Potassium is taken up by the roots as the potassium cation and is distributed throughout the plant in inorganic form where it plays an important role in plant metabolism. For balanced growth the nitrogen to potassium ratio should be 1:1 for most crops, but 2:3 for roots and legumes. Leafy crops take up large amounts of potassium, especially when given large amounts of nitrogen. Where potassium supplies are abundant some plants, especially grasses, take up 'luxury' levels, i.e. more than needed for their growth requirements. Consequently, if large proportions of the plant are taken off the land, e.g. as grass clippings, there is a rapid depletion of potassium reserves. Potassium forms part of clay minerals and is released by chemical weathering. The potassium in soil organic matter is very rapidly recycled and exchangeable potassium cations (see p371), held on the soil colloids and in the soil solutions, are readily available to plant roots. Potassium is easily leached from sands low in organic matter and from most soilless growing media (see Figure 21.4).

Potassium and magnesium ions mutually interfere with uptake of each other. This ion antagonism is avoided when the correct ratio between 3:1 and 4:1 available potassium to magnesium is present in the growing medium. Availability of potassium is also reduced by the presence of calcium (see induced deficiency).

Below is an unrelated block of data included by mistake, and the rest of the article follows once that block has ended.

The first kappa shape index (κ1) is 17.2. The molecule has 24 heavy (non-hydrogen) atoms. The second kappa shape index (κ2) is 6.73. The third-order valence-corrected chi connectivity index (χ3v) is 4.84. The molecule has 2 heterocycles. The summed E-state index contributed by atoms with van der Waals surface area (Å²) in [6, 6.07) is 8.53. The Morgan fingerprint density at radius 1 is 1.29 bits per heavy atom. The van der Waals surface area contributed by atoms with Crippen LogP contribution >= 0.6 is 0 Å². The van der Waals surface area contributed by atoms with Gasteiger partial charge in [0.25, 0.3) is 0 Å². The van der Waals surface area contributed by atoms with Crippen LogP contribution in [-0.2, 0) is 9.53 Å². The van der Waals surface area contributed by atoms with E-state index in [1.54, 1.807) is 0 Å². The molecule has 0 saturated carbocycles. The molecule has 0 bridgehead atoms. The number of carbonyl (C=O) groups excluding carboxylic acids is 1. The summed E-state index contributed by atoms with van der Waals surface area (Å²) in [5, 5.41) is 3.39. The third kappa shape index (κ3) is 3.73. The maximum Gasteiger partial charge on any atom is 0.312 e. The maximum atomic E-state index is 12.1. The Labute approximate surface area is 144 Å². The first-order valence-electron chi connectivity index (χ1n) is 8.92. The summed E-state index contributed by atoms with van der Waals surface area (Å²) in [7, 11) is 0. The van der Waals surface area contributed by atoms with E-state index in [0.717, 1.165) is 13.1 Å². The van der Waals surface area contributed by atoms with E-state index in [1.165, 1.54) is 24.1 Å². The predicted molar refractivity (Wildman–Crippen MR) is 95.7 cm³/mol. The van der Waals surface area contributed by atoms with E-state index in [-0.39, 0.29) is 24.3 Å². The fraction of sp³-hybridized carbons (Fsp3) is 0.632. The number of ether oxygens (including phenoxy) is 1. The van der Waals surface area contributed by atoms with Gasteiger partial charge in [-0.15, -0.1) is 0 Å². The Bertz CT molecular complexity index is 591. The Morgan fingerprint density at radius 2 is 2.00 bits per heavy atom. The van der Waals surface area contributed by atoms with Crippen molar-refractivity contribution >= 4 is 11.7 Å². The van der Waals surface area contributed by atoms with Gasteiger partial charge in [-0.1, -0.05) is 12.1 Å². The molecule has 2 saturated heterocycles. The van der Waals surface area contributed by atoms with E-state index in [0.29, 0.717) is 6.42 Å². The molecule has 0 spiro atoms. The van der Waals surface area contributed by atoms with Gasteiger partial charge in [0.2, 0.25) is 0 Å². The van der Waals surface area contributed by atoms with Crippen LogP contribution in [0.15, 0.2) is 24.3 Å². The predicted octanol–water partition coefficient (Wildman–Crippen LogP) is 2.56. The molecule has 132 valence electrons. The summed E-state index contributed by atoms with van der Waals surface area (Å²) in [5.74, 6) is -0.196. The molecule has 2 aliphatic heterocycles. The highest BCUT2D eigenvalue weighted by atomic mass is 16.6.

The main potassium fertilizers used in horticulture are detailed in Table 21.2. Although cheaper and widely used in agriculture, potassium chloride causes scorch in trees and can lead to salt concentration problems because the chloride ion accumulates as the potassium is taken up. Commercial potassium sulphate can be used in base dressings for composts, but only the more expensive refined grades should be used in liquid feeding. More usually potassium nitrate is used to add both potassium and nitrate to liquid feeds, but it is hygroscopic. Most potassium compounds are very soluble so that the range of slow release formulations is limited to resin-coated compounds.

Growing Soilless

Growing Soilless

This is an easy-to-follow, step-by-step guide to growing organic, healthy vegetable, herbs and house plants without soil. Clearly illustrated with black and white line drawings, the book covers every aspect of home hydroponic gardening.

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